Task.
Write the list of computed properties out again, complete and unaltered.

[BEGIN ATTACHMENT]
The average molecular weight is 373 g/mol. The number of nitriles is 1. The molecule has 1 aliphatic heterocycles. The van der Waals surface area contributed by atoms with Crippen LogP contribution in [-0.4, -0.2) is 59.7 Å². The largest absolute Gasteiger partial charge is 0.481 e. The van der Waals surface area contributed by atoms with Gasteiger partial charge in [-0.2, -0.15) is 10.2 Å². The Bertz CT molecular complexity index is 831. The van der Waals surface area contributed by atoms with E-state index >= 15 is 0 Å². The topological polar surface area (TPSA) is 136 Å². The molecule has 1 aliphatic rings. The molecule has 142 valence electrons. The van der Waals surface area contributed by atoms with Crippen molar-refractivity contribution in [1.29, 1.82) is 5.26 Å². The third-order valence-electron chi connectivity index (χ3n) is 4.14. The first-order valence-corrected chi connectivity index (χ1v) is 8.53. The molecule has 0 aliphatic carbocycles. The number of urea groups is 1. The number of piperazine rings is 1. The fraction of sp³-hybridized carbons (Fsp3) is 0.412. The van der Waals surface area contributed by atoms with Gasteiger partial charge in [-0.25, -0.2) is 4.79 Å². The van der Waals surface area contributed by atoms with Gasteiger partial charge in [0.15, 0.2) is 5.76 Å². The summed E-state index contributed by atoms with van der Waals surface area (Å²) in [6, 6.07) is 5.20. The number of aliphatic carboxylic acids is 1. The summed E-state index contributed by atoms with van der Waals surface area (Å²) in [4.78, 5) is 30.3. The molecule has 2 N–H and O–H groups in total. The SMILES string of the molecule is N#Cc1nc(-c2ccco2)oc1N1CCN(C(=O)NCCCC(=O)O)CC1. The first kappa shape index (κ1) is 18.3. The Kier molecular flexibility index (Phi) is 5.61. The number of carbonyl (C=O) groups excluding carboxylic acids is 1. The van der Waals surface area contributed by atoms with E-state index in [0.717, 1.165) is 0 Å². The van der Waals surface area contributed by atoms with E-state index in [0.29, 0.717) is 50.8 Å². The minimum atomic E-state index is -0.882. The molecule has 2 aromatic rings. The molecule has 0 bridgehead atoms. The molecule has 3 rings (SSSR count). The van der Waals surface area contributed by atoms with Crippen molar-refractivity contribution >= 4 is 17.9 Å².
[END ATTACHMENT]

The average molecular weight is 373 g/mol. The number of nitriles is 1. The molecule has 1 aliphatic heterocycles. The van der Waals surface area contributed by atoms with Crippen LogP contribution in [-0.4, -0.2) is 59.7 Å². The largest absolute Gasteiger partial charge is 0.481 e. The van der Waals surface area contributed by atoms with Gasteiger partial charge in [-0.2, -0.15) is 10.2 Å². The Bertz CT molecular complexity index is 831. The van der Waals surface area contributed by atoms with E-state index >= 15 is 0 Å². The topological polar surface area (TPSA) is 136 Å². The molecule has 1 aliphatic rings. The molecule has 142 valence electrons. The van der Waals surface area contributed by atoms with Crippen molar-refractivity contribution in [1.29, 1.82) is 5.26 Å². The third-order valence-electron chi connectivity index (χ3n) is 4.14. The first-order valence-corrected chi connectivity index (χ1v) is 8.53. The molecule has 0 aliphatic carbocycles. The number of urea groups is 1. The number of piperazine rings is 1. The fraction of sp³-hybridized carbons (Fsp3) is 0.412. The van der Waals surface area contributed by atoms with Gasteiger partial charge in [-0.25, -0.2) is 4.79 Å². The van der Waals surface area contributed by atoms with Gasteiger partial charge in [0.15, 0.2) is 5.76 Å². The summed E-state index contributed by atoms with van der Waals surface area (Å²) in [6, 6.07) is 5.20. The number of aliphatic carboxylic acids is 1. The summed E-state index contributed by atoms with van der Waals surface area (Å²) in [4.78, 5) is 30.3. The molecule has 2 N–H and O–H groups in total. The SMILES string of the molecule is N#Cc1nc(-c2ccco2)oc1N1CCN(C(=O)NCCCC(=O)O)CC1. The first kappa shape index (κ1) is 18.3. The Kier molecular flexibility index (Phi) is 5.61. The number of carbonyl (C=O) groups excluding carboxylic acids is 1. The van der Waals surface area contributed by atoms with E-state index in [0.717, 1.165) is 0 Å². The van der Waals surface area contributed by atoms with E-state index in [0.29, 0.717) is 50.8 Å². The minimum atomic E-state index is -0.882. The molecule has 2 aromatic rings. The molecule has 0 bridgehead atoms. The molecule has 3 rings (SSSR count). The van der Waals surface area contributed by atoms with Crippen molar-refractivity contribution >= 4 is 17.9 Å².